Incredibly, there are still some people out there who are sticking to a very tired and pathetic argument that Washington didn't deserve a major league team. They don't show up very often anymore, but when they do, their diatribes are no less tiresome.
A caller to this past Saturday's "Wall-to-Wall Baseball," the show I appear on with Tom Davis and Dave Johnson every Saturday on MASN, came up with the latest flimsy offering.
"When I saw how poorly that San Diego, a first-place team, drew a couple of weeks ago," he said, "that's all the proof I needed that Washington's a terrible baseball town."
Really? Well, let's see here - the Padres came to town for a weeknight series July 6, 7 and 8 and drew an average crowd of 15,021. Okay. Not great, admittedly, but the Padres offer somewhat less than a star-studded roster, and the Nationals are still a fifth place team.
But, for comparison's sake, how well have the Padres drawn otherwise this year on weeknights? A three-game, weeknight, interleague series in Tampa in June averaged 17,445 with both teams in first place. A home series against division rival Colorado on May weeknights averaged 16,167.
What can be proven by all of these numbers? Pretty much nothing. As August gets underway, the San Diego Padres, despite their lofty status, haven't drawn big crowds anywhere, even in their own ballpark. San Diego is 19th overall in MLB with a home crowd average of 25,659. The Nationals, well under .500, are 22nd overall with a home average of 24,589. You can do the math yourself: it's a difference of 1,070 fans per game.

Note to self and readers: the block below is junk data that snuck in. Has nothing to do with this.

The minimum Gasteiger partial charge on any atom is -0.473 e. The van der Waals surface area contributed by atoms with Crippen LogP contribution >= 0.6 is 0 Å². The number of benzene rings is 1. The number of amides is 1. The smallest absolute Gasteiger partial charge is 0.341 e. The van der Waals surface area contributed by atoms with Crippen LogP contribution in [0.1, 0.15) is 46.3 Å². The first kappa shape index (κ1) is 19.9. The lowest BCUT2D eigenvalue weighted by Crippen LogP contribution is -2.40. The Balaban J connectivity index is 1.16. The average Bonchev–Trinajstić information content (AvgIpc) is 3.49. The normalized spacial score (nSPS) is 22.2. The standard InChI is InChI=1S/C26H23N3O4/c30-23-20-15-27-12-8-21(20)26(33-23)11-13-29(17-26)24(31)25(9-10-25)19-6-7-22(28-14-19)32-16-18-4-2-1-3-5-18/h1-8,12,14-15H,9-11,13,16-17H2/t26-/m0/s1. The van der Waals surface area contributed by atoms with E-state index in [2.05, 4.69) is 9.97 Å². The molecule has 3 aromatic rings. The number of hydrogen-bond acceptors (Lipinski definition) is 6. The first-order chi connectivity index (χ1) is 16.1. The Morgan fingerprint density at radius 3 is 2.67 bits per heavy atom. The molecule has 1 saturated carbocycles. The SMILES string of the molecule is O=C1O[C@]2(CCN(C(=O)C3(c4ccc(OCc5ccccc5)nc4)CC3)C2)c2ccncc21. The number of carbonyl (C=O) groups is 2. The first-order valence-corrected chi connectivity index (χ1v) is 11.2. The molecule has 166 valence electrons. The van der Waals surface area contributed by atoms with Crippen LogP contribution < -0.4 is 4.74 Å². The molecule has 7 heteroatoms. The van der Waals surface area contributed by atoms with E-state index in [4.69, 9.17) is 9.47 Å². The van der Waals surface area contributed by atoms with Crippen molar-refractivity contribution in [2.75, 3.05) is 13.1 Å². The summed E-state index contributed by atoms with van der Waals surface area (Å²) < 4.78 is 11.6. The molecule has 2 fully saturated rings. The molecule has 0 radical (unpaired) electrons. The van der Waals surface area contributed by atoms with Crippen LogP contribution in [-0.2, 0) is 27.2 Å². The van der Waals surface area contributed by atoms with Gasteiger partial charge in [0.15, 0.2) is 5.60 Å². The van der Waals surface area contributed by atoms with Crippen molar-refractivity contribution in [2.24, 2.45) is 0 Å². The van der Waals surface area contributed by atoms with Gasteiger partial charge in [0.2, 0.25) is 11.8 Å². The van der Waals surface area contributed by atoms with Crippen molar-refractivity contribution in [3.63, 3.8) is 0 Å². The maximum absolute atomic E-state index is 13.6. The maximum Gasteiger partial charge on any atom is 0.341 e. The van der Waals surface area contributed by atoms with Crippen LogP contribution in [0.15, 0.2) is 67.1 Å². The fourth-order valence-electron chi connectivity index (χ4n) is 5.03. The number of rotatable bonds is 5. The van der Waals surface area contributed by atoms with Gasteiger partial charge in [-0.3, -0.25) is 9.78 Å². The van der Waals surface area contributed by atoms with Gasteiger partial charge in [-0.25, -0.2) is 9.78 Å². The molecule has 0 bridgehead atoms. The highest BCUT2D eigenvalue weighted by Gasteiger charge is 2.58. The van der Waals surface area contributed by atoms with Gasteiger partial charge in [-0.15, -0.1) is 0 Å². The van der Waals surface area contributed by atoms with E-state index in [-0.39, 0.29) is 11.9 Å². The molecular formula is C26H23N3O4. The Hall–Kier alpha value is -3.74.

I've brought this up a zillion times over the years, but I guess I'll do it again. Sports marketers - professionals in matters such as this - use a fans-per-victory ratio to determine market viability in many cases. That is, logically, the more games you win, the more tickets you'll sell, and vice versa. A good team will always outdraw a bad one in the same market. It doesn't take a genius to peruse the attendance figures for some teams and deduce that some markets are more viable than others, and Washington is a sleeping giant. If you're going to question anyone's viability - beyond the obvious ones in Florida - look at San Diego.
How about Baltimore? When the Orioles were competitive, seats at Camden Yards were one of the toughest tickets in town. Now, not so much, but I have no doubt the fans will return big-time when the Birds get back to over .500 status.
If you don't believe Washington's a big league town, well, that's too bad. The people who make their living determining such things don't agree with you, and in the next couple of years, you'll see what they're talking about.